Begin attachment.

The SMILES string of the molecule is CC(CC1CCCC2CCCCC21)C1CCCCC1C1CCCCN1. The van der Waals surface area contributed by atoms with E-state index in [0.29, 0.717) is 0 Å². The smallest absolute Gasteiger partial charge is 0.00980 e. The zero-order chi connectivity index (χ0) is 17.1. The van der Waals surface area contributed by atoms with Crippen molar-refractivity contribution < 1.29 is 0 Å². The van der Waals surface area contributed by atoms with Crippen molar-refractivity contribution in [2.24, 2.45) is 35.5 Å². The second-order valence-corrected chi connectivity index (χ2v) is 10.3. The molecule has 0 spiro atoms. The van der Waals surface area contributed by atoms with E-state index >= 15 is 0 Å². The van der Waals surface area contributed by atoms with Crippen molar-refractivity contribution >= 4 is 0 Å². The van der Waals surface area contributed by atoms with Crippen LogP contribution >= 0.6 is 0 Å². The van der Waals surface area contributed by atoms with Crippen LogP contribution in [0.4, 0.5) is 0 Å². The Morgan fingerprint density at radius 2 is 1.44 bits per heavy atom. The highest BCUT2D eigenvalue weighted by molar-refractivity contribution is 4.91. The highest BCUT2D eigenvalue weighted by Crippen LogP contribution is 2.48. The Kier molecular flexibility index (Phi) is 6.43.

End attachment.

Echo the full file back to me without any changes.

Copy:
The SMILES string of the molecule is CC(CC1CCCC2CCCCC21)C1CCCCC1C1CCCCN1. The van der Waals surface area contributed by atoms with E-state index in [0.29, 0.717) is 0 Å². The smallest absolute Gasteiger partial charge is 0.00980 e. The zero-order chi connectivity index (χ0) is 17.1. The van der Waals surface area contributed by atoms with Crippen molar-refractivity contribution < 1.29 is 0 Å². The van der Waals surface area contributed by atoms with Crippen molar-refractivity contribution in [2.24, 2.45) is 35.5 Å². The second-order valence-corrected chi connectivity index (χ2v) is 10.3. The molecule has 0 spiro atoms. The van der Waals surface area contributed by atoms with E-state index >= 15 is 0 Å². The van der Waals surface area contributed by atoms with Crippen molar-refractivity contribution >= 4 is 0 Å². The van der Waals surface area contributed by atoms with Crippen LogP contribution >= 0.6 is 0 Å². The van der Waals surface area contributed by atoms with Crippen LogP contribution in [0.4, 0.5) is 0 Å². The Morgan fingerprint density at radius 2 is 1.44 bits per heavy atom. The highest BCUT2D eigenvalue weighted by molar-refractivity contribution is 4.91. The highest BCUT2D eigenvalue weighted by Crippen LogP contribution is 2.48. The Kier molecular flexibility index (Phi) is 6.43.